Notions
J/6.0mm hook or size to obtain gauge
Yarn needle


Gauge
Rounds 1-3 measures approximately 3 ¾” by 3 ¾”.

Note: You may also add additional rounds of single crochet to reach 12”.

ABBREVIATIONS USED
   (also see special stitches)
Chain (ch)
Double Crochet (dc)
Half Double Crochet (hdc)
Loop (lp)
Previous (prev)
Repeat (Rep)
Single Crochet (sc)
Skip (sk)
Spaces (sps)
Stitch (st)
Treble Crochet (tr)
Yarn Over (yo)

SPECIAL STITCHES
Front Post Double Crochet (fpdc): Yo, insert hook around post from front of next st, yo, pull up a loop, [yo, draw through 2 lps on hook] 2 times.
Back Post Double Crochet (bpdc): Yo, insert hook around post from back of next st, yo, pull up a loop, [yo, draw through 2 lps on hook] 2 times.
Front Post Double Crochet (fphdc): Yo, insert hook around post from front of next st, yo, pull up a loop, yo, draw through all 3 lps on hook.
Back Post Double Crochet (bphdc): Yo, insert hook around post from back of next st, yo, pull up a loop, yo, draw through all 3 lps on hook.
PATTERN NOTES
·       Chain-8 spaces at corners will be twisted and looped together after completing Round 8, creating the raised braid at each corner.
·       Taller stitches are worked 2 rounds down, into stitches that were skipped on the previous round. Insert hook keeping the hook in front of the stitches worked on the previous round so yarn overs do not wrap around the stitches of the round above.
·      Inserting hook from back to front at the end of ribbing rows allows you to work around the beginning chain, bringing the chain forward to create the look of a front post stitch.

PATTERN
With Color A, ch 4, join with sl st in first ch to form a ring.

Rnd 1: Ch 3 (counts as first dc here and throughout), 2 dc in ring, [ch 8, 3 dc in ring] 3 times, ch 8, join with sl st in top of beg ch – 12 dc, 4 ch-lps.
Rnd 2: Ch 3, dc in same st as join, [*sk next dc, 3 dc in next dc, ch 8**, 2 dc next dc] 3 times; Rep * to ** once, join with sl st in top of beg ch – 20 dc, 4 ch-lps. Finish off Color A.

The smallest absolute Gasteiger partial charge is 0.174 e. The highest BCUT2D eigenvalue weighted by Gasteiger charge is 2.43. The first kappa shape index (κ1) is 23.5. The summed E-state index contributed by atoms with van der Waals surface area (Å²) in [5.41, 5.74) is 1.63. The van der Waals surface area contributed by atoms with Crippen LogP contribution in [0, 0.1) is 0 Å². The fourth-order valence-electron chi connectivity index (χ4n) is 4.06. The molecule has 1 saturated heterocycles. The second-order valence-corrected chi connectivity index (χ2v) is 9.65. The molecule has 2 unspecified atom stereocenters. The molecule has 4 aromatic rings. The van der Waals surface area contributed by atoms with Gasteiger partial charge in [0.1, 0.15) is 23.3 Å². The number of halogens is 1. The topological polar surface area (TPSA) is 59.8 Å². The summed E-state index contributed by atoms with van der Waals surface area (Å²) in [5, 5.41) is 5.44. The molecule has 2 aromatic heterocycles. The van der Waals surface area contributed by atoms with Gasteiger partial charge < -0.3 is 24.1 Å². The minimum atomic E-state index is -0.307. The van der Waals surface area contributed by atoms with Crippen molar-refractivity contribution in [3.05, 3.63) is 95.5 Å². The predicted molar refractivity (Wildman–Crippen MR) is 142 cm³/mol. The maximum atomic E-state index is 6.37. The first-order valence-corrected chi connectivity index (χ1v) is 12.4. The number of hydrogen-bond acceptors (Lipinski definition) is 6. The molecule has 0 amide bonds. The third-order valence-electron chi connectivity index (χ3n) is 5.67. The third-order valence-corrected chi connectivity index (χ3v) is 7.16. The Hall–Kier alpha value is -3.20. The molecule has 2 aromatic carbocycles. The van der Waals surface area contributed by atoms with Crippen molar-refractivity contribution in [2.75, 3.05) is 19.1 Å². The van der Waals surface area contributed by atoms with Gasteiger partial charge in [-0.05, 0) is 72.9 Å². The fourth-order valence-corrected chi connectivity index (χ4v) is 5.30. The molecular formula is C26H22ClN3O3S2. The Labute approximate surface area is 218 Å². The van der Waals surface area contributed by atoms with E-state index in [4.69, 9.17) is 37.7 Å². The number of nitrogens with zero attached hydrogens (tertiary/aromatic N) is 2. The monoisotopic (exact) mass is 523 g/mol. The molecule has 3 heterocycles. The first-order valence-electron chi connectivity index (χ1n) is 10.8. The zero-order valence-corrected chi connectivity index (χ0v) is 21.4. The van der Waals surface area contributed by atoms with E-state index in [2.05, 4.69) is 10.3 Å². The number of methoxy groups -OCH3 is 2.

Rnd 3: Join Color B with sl st in same st as join, ch 3, dc in same st as join, [*tr in skipped dc from Rnd 1, sk dc behind tr, dc in next dc, tr in same dc from Rnd 1 as prev tr, sk dc behind tr, 2 dc next dc, ch 8**, 2 dc next dc] 3 times; Rep * to ** once, join with sl st in top of beg ch – 28 sts, 4 ch-lps. Finish off Color B.
Rnd 4: Join Color C with sl st in same st as join, ch 3, dc in same st as join, [*tr in skipped dc from Rnd 2, sk dc behind tr, dc in next 3 sts, tr in next sk dc on Rnd 2, sk dc behind tr, 2 dc next dc, ch 8**, 2 dc next dc] 3 times; Rep * to ** once, join with sl st in top of beg ch – 36 sts, 4 ch-lps. Finish off Color C.
Rnd 5: Join Color B with sl st in same st as join, ch 3, dc in same st as join, [*tr in skipped dc from Rnd 3, sk dc behind tr, dc in next 2 sts, sk next dc, 2 dc in next dc, dc in next tr, tr in next sk dc on Rnd 3, sk dc behind tr, 2 dc next dc, ch 8**, 2 dc next dc] 3 times; Rep * to ** once, join with sl st in top of beg ch – 44 sts, 4 ch-lps. Finish off Color B.
Rnd 6: Join Color A with sl st in same st as join, ch 3, dc in same st as join, [*tr in skipped dc from Rnd 4, sk dc behind tr, dc in next 2 sts, tr in next sk dc on Rnd 4, sk dc behind tr, dc next dc, tr in same dc from Rnd 4 as prev tr, sk dc behind tr, dc next 2 sts, tr in next sk dc on Rnd 4, sk dc behind tr, 2 dc next dc, ch 8**, 2 dc next dc] 3 times; Rep * to ** once, join with sl st in top of beg ch – 52 sts, 4 ch-lps. Finish off Color A.